On December 1, 2015, the Vollgeld Initative was submitted to the Swiss government with 110,000 signatures, which led to today's impending vote. Specifically, the Swiss citizenry is voting on a proposed change to Article 99 of their constitution, which outlines the creation of money in Switzerland.
As mentioned, the "money" in our checking accounts is dubiously classified as "book money." It is not the same as "sovereign money," or money created by a central bank. Essentially, book money is an IOU from a commercial bank, a promise of payment, nothing more. "For the first time, most media outlets are correctly describing how, under the current system, banks can create money out of nothing," MoMo board member and author of the background report on the national referendum Emma Dawnay told ETHNews. "It's just written into the bank's balance sheet as an item under 'assets' and another item under 'liabilities.' Previously, most people had assumed it came from the Swiss National Bank (SNB). This alone is a huge achievement."
The advent of electronic, digitized money has aided in blurring the distinction between electronic book money and sovereign money. Sovereign money is brought into circulation by a central bank, rather than a private or commercial bank. Sovereign money constitutes the paper notes and coins we call "cash." Electronic book money is best understood as the numbers in your bank account. This electronic book money is not "legal tender." It is a virtual, digital promise represented as your account balance. As stated in Dawnay's report: "It's just a promise made by the banks to pay us cash and settle payments on our behalf, when requested. Legally it belongs to the bank, not to the holder of the bank account."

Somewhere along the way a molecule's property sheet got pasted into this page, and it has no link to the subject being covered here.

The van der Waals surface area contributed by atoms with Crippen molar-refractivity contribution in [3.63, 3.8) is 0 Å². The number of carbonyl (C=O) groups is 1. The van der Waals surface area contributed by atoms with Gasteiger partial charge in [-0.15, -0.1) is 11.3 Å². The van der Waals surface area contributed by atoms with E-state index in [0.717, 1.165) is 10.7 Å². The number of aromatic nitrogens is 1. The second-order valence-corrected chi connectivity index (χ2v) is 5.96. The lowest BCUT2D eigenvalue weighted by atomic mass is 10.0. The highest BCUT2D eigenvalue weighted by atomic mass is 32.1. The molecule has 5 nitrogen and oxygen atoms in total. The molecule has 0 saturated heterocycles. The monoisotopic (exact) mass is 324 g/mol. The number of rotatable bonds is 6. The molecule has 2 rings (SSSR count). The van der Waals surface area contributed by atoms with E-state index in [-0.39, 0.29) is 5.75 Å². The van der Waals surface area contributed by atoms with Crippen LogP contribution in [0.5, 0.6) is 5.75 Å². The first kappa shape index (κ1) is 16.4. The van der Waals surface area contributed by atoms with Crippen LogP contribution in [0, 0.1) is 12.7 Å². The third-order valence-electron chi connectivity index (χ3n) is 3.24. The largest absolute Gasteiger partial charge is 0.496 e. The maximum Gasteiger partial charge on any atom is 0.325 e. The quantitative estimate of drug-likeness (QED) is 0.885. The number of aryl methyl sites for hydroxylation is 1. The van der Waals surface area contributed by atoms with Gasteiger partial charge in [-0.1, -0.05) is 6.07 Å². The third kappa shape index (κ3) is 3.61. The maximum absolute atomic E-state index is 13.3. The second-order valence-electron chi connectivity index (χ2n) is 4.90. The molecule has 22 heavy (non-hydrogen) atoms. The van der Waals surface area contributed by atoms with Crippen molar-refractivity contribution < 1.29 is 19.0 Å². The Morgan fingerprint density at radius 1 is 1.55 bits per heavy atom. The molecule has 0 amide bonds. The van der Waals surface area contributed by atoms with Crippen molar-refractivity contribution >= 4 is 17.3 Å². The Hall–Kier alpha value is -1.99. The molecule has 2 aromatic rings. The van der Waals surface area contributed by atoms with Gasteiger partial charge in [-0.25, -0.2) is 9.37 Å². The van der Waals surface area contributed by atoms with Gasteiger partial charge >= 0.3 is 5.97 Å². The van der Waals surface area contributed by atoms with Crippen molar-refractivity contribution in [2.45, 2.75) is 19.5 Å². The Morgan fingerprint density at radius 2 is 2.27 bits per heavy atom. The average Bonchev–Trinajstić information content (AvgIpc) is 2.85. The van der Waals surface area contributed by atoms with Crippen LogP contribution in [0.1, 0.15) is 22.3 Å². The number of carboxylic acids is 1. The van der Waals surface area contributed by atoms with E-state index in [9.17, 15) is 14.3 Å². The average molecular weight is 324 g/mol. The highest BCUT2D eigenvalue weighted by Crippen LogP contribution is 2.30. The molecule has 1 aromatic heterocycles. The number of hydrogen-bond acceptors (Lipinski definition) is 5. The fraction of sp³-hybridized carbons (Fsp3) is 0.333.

The Vollgeld Initative would destroy the ability of private and commercial banks in Switzerland to create book money, which is normally done by digitally injecting book money into circulation through the issuance of loans.
Members of the Swiss banking establishment, including the SNB and Switzerland's largest commercial bank, UBS, are adamantly opposed to the Vollgeld Initiative, with the SNB's comments being echoed by UBS' chief executive, who recently stated: "I don't expect the Swiss people to be suicidal and approve it."
ETHNews: Why is sovereign money preferable to book money? What do you say to the SNB's criticisms of the Vollgeld Initative?